Parshat Vayikra: Leviticus 1:1-5:26; Deuteronomy 26:17-19; I Samuel 15:1-34. (Shabbat Zachor)
By Rabbi Hershel Finman
This week, the portion discusses the procedure for various sacrifices.
One such sacrifice was the sin offering. A person was obligated to bring a sin offering if he unintentionally transgressed a commandment whose intentional violation would be punished by death. There was a sliding scale for this sacrifice. A rich person brought an ox; middle class, goat or sheep; poor, two pigeons; destitute, flour and oil. The Rambam, Rabbi Moshe Maimonides, writes that if a rich person were to bring an offering of flour and oil, his obligation would not have been met. It did, however, suffice for a poor person to bring an ox.
The Alter Rebbe, first Lubavitcher Rebbe, writes in his Letters of Repentance, that in this time, when we can no longer bring sin offerings, a person should increase in his service to HaShem. If one learns one chapter daily, he should increase to two. If one gives one penny to charity, let him give two, etc.
Even in Temple times, the sacrifice did not provide a magical formula for sin removal. There has never been a quick fix for repentance. The main emphasis was and is on the person increasing in his Avodas HaShem, service of the Creator. By sinning, a person puts a blemish or dent in his soul. This blemish has a direct effect on his connection to God. By doing teshuva, repenting, one fills in those dents and fissures and repairs the attachment.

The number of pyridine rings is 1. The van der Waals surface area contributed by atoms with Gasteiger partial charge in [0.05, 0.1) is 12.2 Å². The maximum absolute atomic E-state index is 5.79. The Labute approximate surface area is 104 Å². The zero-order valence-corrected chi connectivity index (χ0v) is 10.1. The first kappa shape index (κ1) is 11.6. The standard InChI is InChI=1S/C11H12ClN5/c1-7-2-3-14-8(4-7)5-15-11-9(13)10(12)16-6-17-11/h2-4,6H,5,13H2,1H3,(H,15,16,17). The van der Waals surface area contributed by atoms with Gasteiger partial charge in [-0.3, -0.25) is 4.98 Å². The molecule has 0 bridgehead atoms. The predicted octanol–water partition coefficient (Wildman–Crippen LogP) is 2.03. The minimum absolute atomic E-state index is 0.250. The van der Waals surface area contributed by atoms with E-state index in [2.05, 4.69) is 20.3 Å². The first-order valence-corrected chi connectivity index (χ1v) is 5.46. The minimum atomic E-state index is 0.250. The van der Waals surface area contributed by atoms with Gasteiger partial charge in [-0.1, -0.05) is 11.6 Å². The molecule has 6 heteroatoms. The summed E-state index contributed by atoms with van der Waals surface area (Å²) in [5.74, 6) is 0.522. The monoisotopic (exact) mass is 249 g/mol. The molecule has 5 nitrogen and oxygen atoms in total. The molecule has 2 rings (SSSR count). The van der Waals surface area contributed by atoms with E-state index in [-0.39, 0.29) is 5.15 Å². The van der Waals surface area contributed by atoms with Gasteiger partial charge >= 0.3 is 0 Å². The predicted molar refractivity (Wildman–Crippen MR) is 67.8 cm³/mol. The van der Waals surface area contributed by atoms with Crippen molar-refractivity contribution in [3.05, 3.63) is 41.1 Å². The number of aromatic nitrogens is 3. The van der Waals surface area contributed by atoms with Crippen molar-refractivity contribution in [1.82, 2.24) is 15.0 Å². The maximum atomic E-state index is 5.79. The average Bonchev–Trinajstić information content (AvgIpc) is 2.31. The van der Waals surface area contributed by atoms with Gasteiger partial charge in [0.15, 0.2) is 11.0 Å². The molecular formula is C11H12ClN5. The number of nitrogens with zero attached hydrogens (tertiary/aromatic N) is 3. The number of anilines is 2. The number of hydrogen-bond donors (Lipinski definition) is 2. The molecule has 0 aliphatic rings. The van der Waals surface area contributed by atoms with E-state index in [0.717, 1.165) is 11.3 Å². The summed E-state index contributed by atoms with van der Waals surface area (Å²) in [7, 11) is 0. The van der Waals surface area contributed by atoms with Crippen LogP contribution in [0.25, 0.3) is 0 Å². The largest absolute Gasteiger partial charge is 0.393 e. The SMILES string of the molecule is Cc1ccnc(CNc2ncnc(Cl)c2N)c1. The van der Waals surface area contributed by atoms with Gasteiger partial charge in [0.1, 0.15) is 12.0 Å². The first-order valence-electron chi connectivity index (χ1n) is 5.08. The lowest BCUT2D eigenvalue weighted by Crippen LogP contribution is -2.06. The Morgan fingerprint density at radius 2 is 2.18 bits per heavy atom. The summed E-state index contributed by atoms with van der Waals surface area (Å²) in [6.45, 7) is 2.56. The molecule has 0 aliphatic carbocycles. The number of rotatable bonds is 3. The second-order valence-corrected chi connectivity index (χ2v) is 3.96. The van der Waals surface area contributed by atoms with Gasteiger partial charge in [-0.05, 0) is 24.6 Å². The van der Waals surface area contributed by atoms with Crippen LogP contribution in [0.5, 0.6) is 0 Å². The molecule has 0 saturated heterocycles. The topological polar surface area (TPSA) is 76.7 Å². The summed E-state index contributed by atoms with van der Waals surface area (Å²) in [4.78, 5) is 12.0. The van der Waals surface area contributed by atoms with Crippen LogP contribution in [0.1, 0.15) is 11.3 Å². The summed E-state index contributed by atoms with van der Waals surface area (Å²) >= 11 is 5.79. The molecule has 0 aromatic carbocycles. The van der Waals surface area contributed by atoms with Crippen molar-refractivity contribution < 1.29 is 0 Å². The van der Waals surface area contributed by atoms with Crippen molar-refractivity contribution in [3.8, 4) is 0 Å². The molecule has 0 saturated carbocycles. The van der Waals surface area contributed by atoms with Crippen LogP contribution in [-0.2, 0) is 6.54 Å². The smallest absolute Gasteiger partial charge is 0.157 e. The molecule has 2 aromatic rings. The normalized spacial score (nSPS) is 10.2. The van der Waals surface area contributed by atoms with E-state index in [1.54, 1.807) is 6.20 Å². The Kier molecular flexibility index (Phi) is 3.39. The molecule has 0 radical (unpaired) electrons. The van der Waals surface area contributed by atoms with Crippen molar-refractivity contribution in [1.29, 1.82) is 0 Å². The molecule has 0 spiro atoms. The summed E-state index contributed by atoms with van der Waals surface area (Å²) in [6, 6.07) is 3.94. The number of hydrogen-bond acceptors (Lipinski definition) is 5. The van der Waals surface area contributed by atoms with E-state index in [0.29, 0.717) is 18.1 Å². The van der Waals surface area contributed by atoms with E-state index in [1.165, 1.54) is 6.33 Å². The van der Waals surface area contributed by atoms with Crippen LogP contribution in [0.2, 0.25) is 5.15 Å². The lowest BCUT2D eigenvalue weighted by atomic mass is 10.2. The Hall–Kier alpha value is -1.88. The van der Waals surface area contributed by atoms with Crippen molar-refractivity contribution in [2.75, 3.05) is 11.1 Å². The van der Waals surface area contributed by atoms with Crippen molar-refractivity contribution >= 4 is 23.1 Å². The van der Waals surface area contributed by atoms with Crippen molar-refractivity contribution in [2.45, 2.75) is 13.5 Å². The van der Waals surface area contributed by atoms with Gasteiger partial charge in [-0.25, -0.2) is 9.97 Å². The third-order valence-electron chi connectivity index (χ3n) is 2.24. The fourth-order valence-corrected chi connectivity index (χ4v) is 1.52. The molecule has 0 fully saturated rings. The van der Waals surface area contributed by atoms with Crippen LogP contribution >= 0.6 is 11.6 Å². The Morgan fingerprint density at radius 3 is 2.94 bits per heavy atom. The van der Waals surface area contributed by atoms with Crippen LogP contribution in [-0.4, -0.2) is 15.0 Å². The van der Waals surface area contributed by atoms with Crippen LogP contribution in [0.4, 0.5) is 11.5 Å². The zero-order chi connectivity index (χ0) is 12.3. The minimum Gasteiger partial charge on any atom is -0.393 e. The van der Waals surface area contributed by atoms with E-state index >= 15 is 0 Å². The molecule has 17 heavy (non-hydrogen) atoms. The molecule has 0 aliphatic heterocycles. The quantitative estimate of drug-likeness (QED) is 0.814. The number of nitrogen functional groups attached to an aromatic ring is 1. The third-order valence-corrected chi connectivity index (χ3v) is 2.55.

The Rebbe explains that poverty is only in knowledge. When we first start learning, we are poor. As we grow in Yiddishkeit, we attain wealth. A wealthy person, one who is well developed in Judaism, cannot suffice with doing simple things. A poor person, one who is not as knowledgeable, is commended for extending himself beyond what is expected.
POINTS TO PONDER:
• Do you have a “dent” in your soul from sinning? What is it?
• Have you repaired the “dent”? If not, how will you do so?
Rabbi Herschel Finman is co-director (with his wife Chana) of Jewish Ferndale and host of “The Jewish Hour” radio on WLQV 1500 AM – Sundays 11-noon; contact www.rabbifinman.com.